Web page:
The arrival of Jesus Montero
Unlike most other major professional sports, in baseball it is often years before we see a highly touted player make his debut at the top level. In football we can watch Sam Bradford or Ndamukong Suh in nationally televised college games on a weekly basis and track their development. When they are drafted by an NFL team, it isn’t uncommon for rookies to get playing time from Day 1 and make an immediate impact. For the most part we have a general idea of the skills they possess, and with the help of such luminaries as Mel Kiper Jr., what areas they need to improve on.
Baseball prospects are a bit of a mystery, as we have a general idea of what their strong suits are but for the most part rely on word of mouth. The most loyal fans will follow their team’s draft picks as they progress through the minor leagues, see if they make Baseball America’s list of top prospects, and wait to hear if they are traded for established players around the time of MLB’s trade deadline. However, with our primary focus set on the success of the big league club we follow and the lack of television exposure of minor league baseball games, for the casual fan it is often easy to lose track of players as they go through the development process. Once spring training ends and they are routed to their respective minor league destinations, these players are typically an afterthought.
Certain names get mentioned on an annual basis as “can’t miss prospects”, and we follow the plight of these individuals with greater interest. For New York Yankee fans since 2006 this player has been Jesus Montero. As an ardent follower of the Yankees, I have heard the buzz and tracked the progression of Montero for years. It has been refreshing to finally have one of the premier prospects in baseball be a future Yankee, as for decades the “win now” mentality of the Steinbrenner’s traditionally led to the signing free agents over the gradual development of players. After watching Red Sox General Manager Theo Epstein continuously develop talented home-grown pitchers and everyday players, Yankee GM Brian Cashman finally began to realize the short-sightedness of the Yankee approach. After some internal debate, a few years ago Cashman was granted more control within the organization and implemented a strategy to stockpile the Yankee Farm System with young talent; this strategy is gradually starting to take shape and provide returns.
Living up to the hype, Montero has proven to be the Yankees’ best hitting prospect in years, experiencing success at every level of his brief minor league career. Still only 21, his bat has been major league ready for the past few years, and the Yankees project him as a future middle of the order threat in their lineup. This year at Triple-A Scranton (sidebar: anytime I can make a Scranton, PA reference in a column is a win-win) Montero is crushing left-handed pitchers to the tune of a .328 average, displaying impressive power and bad speed. With Mark Teixeira firmly entrenched as the Yankee first basemen for years to come, he is being groomed as a catcher, although concerns still persist as to whether or not he can become an everyday Major League backstop. These concerns prompted the Yanks to have Montero spend this season at Triple-A where he has been able to get more playing time and continue to learn the position (in lieu of being Russell Martin’s backup with the big club).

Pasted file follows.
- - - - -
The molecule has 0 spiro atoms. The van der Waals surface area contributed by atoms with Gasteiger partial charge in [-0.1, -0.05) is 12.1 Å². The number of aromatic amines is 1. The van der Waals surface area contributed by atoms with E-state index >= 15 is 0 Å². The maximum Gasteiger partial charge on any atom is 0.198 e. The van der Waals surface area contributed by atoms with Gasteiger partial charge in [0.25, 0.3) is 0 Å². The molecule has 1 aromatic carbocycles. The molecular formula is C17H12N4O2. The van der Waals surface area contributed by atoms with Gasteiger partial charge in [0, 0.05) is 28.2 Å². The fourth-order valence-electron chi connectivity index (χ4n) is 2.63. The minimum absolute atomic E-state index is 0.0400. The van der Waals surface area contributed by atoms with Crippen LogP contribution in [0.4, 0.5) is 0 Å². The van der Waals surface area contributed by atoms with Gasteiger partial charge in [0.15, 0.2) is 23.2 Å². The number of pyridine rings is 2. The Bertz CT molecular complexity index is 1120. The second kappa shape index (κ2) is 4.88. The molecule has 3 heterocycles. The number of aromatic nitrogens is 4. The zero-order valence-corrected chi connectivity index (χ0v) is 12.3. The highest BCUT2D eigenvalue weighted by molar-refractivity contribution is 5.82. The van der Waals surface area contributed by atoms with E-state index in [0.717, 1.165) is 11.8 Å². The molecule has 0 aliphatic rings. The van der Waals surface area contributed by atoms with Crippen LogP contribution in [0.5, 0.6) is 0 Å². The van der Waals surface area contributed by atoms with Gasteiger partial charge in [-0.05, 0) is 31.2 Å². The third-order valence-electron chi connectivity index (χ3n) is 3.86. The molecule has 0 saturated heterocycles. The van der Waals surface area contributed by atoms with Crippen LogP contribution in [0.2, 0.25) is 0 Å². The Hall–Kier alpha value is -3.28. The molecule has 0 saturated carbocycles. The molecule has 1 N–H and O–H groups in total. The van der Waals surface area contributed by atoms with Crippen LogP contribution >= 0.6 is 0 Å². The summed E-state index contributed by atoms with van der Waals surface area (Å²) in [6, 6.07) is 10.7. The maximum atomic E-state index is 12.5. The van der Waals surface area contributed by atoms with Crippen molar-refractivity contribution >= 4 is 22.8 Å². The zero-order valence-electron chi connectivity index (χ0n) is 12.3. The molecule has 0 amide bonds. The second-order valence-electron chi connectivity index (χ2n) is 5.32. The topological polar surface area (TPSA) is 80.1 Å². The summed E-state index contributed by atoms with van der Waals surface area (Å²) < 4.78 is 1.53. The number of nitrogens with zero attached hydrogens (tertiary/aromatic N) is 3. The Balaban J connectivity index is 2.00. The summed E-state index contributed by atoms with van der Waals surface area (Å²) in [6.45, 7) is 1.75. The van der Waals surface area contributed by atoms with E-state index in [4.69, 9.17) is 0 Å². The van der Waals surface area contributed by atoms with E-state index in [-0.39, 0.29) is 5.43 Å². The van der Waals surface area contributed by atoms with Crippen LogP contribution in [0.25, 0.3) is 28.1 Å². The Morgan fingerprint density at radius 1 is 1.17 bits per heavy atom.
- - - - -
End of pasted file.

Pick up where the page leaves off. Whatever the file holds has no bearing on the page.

With Major League rosters expanding to 40 players today, Montero was promoted from Scranton and is scheduled to make his long awaited Yankee debut tonight against the formidable Red Sox and their ace Jon Lester. He should receive plenty of opportunities to play in the next month, perhaps earning a spot on the postseason roster if he provides the power he has displayed in the minor leagues. Even though he lacks a defined position at the moment, he will be able to slide right into the DH spot as the Yanks are in desperate need of another right handed power bat.
It feels like Montero has been a part of the Yankee organization for longer than he has given the spotlight cast on him by the NY sports media. Once deemed untouchable by the Yankee hierarchy, Montero became a central figure in last year’s failed Cliff Lee trade attempt with the Seattle Mariners. He survived, and hopefully will become a dynamic home grown talent in the mold of current Yankee great Robinson Cano. As a fan, I am excited for tonight and the coming years as the Yankees continue to slowly transition and mix in younger players like Montero with their veteran core.
With the years it takes for baseball players to develop in the minor leagues, it’s a different feel when hyped prospects make their initial appearance in the majors. As opposed to highly valued prodigies in others sports, the impact baseball players have after being drafted is often more gradual than immediate. A good portion of the viewing audience will be tuning in to watch Jesus Montero play for the first time tonight. Anticipation is high, and Yankee fans hope he can live up to expectations.